How to Rent an Apartment
Looking for a new apartment?
Apartment hunting should be taken seriously. The apartment you pick is where you will scramble your eggs, watch movies and sleep in on Sundays for a while. Make sure you like it.
Finding the right apartment for the right price can be difficult, especially if you don’t have much time or are in a different city. However, there are many ways to increase your chances of finding a gem.
Choose Leasing vs. Subleasing
If you don’t have a job, you might find it very difficult to locate a landlord willing to lease to you. Additionally, you might be reluctant to commit to a year’s lease without set income. Fortunately, you can sublease or rent month-to-month.
- Subleases are leases where you rent from the renter, not the landlord. Often they are just for a couple of months, providing you with flexibility to move elsewhere once you find a job or a more-permanent place to live.
- Month-to-month leases only guarantee a month of rent, though they can be continued indefinitely. They, too, can provide you with some flexibility.
Finding a Good Spot
Pick a Neighborhood
Before searching for an apartment, you should know where you want to find an apartment. Driving through neighborhoods is very effective, but it’s also time consuming. For a more efficient search, do some research and pick out a few neighborhoods that interest you.
- What are your options? – Run some basic Internet searches to identify the different neighborhoods in your city. Also, try to get a map of the city by running an image search, such as “neighborhoods in San Francisco”.
- Use what you know – If you know of city landmarks or famous areas, see what neighborhoods they are in.
- Read up on specific neighborhoods – Read the local paper to find some events and see where they’re taking place. If you have a neighborhood in mind already, see if it has its own newspaper or website, and check Wikipedia, which could tell you about demographics, events, places of interest and the general vibe of the neighborhood.
- Yelp – Yelp allows you to search for places by neighborhood. If you have something that you need in your neighborhood, like a dry cleaners, check Yelp to see which neighborhoods have it. If you already have a neighborhood in mind, check to see what’s in that neighborhood.
- Crime maps – Almost all cities have crime maps, which can be found through the local law enforcement agency’s website. Newspapers often have such maps as well. Use these maps to gauge how safe a neighborhood is.
Check Out Some Apartments
Once you have a neighborhood or two in mind, start checking out apartments. Here are some resources for finding apartments:
- Craigslist – Many landlords advertise on Craigslist. It will let you narrow your search by neighborhood, price and size, so that you can quickly find what’s available that suits your needs. And it’s free.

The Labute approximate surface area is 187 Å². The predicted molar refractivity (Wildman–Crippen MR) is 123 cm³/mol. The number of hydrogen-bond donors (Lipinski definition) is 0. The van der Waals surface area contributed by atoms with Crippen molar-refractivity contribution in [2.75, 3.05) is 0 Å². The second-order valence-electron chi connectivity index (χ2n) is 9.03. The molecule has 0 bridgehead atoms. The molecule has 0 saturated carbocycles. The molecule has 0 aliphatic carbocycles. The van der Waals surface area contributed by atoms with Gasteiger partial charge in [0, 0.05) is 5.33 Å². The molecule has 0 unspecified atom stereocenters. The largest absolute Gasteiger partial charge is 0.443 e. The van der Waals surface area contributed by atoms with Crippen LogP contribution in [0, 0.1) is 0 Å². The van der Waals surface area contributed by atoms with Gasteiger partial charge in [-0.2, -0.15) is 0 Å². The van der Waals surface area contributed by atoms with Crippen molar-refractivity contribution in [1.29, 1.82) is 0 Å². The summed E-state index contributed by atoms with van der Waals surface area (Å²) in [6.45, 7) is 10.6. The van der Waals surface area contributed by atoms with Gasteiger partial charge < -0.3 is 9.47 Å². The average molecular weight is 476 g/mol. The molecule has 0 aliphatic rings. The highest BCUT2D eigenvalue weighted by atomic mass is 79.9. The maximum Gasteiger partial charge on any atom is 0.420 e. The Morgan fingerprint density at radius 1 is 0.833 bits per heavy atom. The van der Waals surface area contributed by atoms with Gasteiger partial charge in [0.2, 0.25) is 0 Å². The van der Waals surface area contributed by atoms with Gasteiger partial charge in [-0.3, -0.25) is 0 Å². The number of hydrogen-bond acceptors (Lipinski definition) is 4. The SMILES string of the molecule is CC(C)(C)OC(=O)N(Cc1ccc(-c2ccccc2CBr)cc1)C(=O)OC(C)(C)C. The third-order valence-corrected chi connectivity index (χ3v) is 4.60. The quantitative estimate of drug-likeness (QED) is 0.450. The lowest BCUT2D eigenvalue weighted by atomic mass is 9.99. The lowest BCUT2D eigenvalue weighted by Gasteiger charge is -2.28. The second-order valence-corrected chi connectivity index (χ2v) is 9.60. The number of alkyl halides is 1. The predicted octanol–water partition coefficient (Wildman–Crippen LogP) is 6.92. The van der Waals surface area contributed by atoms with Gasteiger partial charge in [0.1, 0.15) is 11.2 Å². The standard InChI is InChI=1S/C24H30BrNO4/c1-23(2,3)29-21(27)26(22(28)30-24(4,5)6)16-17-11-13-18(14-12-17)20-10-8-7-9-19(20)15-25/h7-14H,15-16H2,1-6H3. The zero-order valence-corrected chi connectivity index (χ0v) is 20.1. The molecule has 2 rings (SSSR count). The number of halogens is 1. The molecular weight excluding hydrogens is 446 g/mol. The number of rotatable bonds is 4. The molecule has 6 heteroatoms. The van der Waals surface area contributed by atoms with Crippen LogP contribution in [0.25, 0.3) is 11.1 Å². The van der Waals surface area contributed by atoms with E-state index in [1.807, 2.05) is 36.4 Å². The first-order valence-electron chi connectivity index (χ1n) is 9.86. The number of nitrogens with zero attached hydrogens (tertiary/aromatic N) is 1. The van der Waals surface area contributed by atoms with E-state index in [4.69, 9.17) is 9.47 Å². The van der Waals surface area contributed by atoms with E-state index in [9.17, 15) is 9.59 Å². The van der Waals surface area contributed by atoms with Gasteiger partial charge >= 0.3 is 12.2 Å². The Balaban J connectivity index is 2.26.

- Apartment services – There are websites that collect apartment advertisements. They cost money to join, but they can be of great use, especially as a complement to Craiglist. They allow you to narrow your searches based on price, location and type.
- Hire a realtor – You can pay a realtor to search for you. This can be especially helpful if you are moving to an area that is competitive for good rents and locations. A realtor can be an advocate that gets your application to the top of the pile.
Make sure you check out numerous apartments so that you can get a general idea of pricing. You can also use Rentometer.com to help identify what a reasonable price for an area is.
Pick an Apartment
Once you have a few options in your price range, think about which one is best for you. Among other things, consider the following factors:
- Transit – to work & shopping
- Appliances – washer/dryer, stove, fans, air conditioning.
Do Some Investigation
Before pulling the trigger on an apartmenr, make sure to check out your landlord and the place itself.
Landlord background check – There are a lot of rental scams out there, especially in big cities. Before giving your landlord any money or personal information, get some references and conduct an Internet search on his or her name.
Once you meet your landlord and feel comfortable going forward, see if you can talk to any current or past tenants about their experiences with the landlord.
Investigate the apartment – Don’t sign the lease without checking out the apartment to make sure that it’s what you want and what the landlord purported it to be. Check each room for damage. Also, walk around the neighborhood, and observe it during the day and at night.
If you’ve found a good apartment, it’s time to make a moving budget.
Moving without a Job
Moving Out: Budgeting Your Move and Beyond
How to Find a New Home